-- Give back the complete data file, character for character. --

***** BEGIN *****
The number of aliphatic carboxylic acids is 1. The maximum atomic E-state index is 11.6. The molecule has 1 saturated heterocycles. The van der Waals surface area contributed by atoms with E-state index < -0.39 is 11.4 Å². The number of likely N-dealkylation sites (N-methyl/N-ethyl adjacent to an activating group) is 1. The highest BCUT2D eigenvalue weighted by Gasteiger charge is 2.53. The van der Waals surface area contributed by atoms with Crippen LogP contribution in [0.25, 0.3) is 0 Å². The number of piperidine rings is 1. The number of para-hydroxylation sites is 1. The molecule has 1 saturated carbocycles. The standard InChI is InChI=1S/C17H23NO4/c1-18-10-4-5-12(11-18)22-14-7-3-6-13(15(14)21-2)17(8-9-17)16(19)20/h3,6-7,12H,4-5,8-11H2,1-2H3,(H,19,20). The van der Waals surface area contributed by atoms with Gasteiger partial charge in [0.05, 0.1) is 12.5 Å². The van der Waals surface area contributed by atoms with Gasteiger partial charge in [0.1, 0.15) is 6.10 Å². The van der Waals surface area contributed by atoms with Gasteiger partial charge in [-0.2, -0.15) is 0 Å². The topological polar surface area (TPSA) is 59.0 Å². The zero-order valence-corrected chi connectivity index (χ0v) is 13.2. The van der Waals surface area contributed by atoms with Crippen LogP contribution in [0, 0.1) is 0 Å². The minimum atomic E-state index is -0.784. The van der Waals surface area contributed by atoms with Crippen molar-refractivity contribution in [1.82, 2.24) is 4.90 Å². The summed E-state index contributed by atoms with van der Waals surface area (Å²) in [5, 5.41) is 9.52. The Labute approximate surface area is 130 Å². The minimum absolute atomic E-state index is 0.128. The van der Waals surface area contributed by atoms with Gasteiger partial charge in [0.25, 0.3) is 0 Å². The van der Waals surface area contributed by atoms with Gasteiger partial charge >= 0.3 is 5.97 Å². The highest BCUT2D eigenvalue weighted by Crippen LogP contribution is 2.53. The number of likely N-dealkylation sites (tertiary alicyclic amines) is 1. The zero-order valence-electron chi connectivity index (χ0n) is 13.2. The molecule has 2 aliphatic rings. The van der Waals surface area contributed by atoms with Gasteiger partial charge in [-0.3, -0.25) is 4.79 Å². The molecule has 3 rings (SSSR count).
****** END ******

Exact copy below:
The number of aliphatic carboxylic acids is 1. The maximum atomic E-state index is 11.6. The molecule has 1 saturated heterocycles. The van der Waals surface area contributed by atoms with E-state index < -0.39 is 11.4 Å². The number of likely N-dealkylation sites (N-methyl/N-ethyl adjacent to an activating group) is 1. The highest BCUT2D eigenvalue weighted by Gasteiger charge is 2.53. The van der Waals surface area contributed by atoms with Crippen LogP contribution in [0.25, 0.3) is 0 Å². The number of piperidine rings is 1. The number of para-hydroxylation sites is 1. The molecule has 1 saturated carbocycles. The standard InChI is InChI=1S/C17H23NO4/c1-18-10-4-5-12(11-18)22-14-7-3-6-13(15(14)21-2)17(8-9-17)16(19)20/h3,6-7,12H,4-5,8-11H2,1-2H3,(H,19,20). The van der Waals surface area contributed by atoms with Gasteiger partial charge in [0.05, 0.1) is 12.5 Å². The van der Waals surface area contributed by atoms with Gasteiger partial charge in [0.1, 0.15) is 6.10 Å². The van der Waals surface area contributed by atoms with Gasteiger partial charge in [-0.2, -0.15) is 0 Å². The topological polar surface area (TPSA) is 59.0 Å². The zero-order valence-corrected chi connectivity index (χ0v) is 13.2. The van der Waals surface area contributed by atoms with Crippen LogP contribution in [0, 0.1) is 0 Å². The minimum atomic E-state index is -0.784. The van der Waals surface area contributed by atoms with Crippen molar-refractivity contribution in [1.82, 2.24) is 4.90 Å². The summed E-state index contributed by atoms with van der Waals surface area (Å²) in [5, 5.41) is 9.52. The Labute approximate surface area is 130 Å². The minimum absolute atomic E-state index is 0.128. The van der Waals surface area contributed by atoms with Gasteiger partial charge in [0.25, 0.3) is 0 Å². The van der Waals surface area contributed by atoms with Gasteiger partial charge >= 0.3 is 5.97 Å². The highest BCUT2D eigenvalue weighted by Crippen LogP contribution is 2.53. The number of likely N-dealkylation sites (tertiary alicyclic amines) is 1. The zero-order valence-electron chi connectivity index (χ0n) is 13.2. The molecule has 2 aliphatic rings. The van der Waals surface area contributed by atoms with Gasteiger partial charge in [-0.3, -0.25) is 4.79 Å². The molecule has 3 rings (SSSR count).